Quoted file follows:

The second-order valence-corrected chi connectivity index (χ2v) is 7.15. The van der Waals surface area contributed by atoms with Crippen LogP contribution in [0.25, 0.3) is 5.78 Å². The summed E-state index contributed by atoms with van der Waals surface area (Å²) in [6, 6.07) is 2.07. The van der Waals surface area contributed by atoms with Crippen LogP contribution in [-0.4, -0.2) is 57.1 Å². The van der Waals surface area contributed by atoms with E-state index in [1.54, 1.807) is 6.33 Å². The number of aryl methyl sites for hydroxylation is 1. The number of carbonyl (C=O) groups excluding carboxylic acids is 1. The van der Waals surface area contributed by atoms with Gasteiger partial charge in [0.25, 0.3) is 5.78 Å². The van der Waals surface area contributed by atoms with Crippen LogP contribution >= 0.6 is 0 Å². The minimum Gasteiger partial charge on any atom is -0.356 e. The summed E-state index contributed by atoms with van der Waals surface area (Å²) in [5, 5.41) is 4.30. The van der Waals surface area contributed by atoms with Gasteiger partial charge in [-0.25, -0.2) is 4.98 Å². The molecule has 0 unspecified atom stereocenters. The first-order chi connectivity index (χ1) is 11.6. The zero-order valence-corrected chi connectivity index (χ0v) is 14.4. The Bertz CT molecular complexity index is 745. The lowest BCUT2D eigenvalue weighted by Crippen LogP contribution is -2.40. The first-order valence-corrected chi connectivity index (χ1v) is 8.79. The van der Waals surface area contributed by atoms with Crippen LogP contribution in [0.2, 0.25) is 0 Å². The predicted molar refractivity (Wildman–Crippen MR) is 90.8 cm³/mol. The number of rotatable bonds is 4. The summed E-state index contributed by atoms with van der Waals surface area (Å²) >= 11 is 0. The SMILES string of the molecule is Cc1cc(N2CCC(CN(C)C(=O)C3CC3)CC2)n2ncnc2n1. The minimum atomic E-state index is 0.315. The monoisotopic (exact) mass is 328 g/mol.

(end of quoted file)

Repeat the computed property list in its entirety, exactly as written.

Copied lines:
The second-order valence-corrected chi connectivity index (χ2v) is 7.15. The van der Waals surface area contributed by atoms with Crippen LogP contribution in [0.25, 0.3) is 5.78 Å². The summed E-state index contributed by atoms with van der Waals surface area (Å²) in [6, 6.07) is 2.07. The van der Waals surface area contributed by atoms with Crippen LogP contribution in [-0.4, -0.2) is 57.1 Å². The van der Waals surface area contributed by atoms with E-state index in [1.54, 1.807) is 6.33 Å². The number of aryl methyl sites for hydroxylation is 1. The number of carbonyl (C=O) groups excluding carboxylic acids is 1. The van der Waals surface area contributed by atoms with Gasteiger partial charge in [0.25, 0.3) is 5.78 Å². The van der Waals surface area contributed by atoms with Crippen LogP contribution >= 0.6 is 0 Å². The minimum Gasteiger partial charge on any atom is -0.356 e. The summed E-state index contributed by atoms with van der Waals surface area (Å²) in [5, 5.41) is 4.30. The van der Waals surface area contributed by atoms with Gasteiger partial charge in [-0.25, -0.2) is 4.98 Å². The molecule has 0 unspecified atom stereocenters. The first-order chi connectivity index (χ1) is 11.6. The zero-order valence-corrected chi connectivity index (χ0v) is 14.4. The Bertz CT molecular complexity index is 745. The lowest BCUT2D eigenvalue weighted by Crippen LogP contribution is -2.40. The first-order valence-corrected chi connectivity index (χ1v) is 8.79. The van der Waals surface area contributed by atoms with Crippen LogP contribution in [0.2, 0.25) is 0 Å². The predicted molar refractivity (Wildman–Crippen MR) is 90.8 cm³/mol. The number of rotatable bonds is 4. The summed E-state index contributed by atoms with van der Waals surface area (Å²) >= 11 is 0. The SMILES string of the molecule is Cc1cc(N2CCC(CN(C)C(=O)C3CC3)CC2)n2ncnc2n1. The minimum atomic E-state index is 0.315. The monoisotopic (exact) mass is 328 g/mol.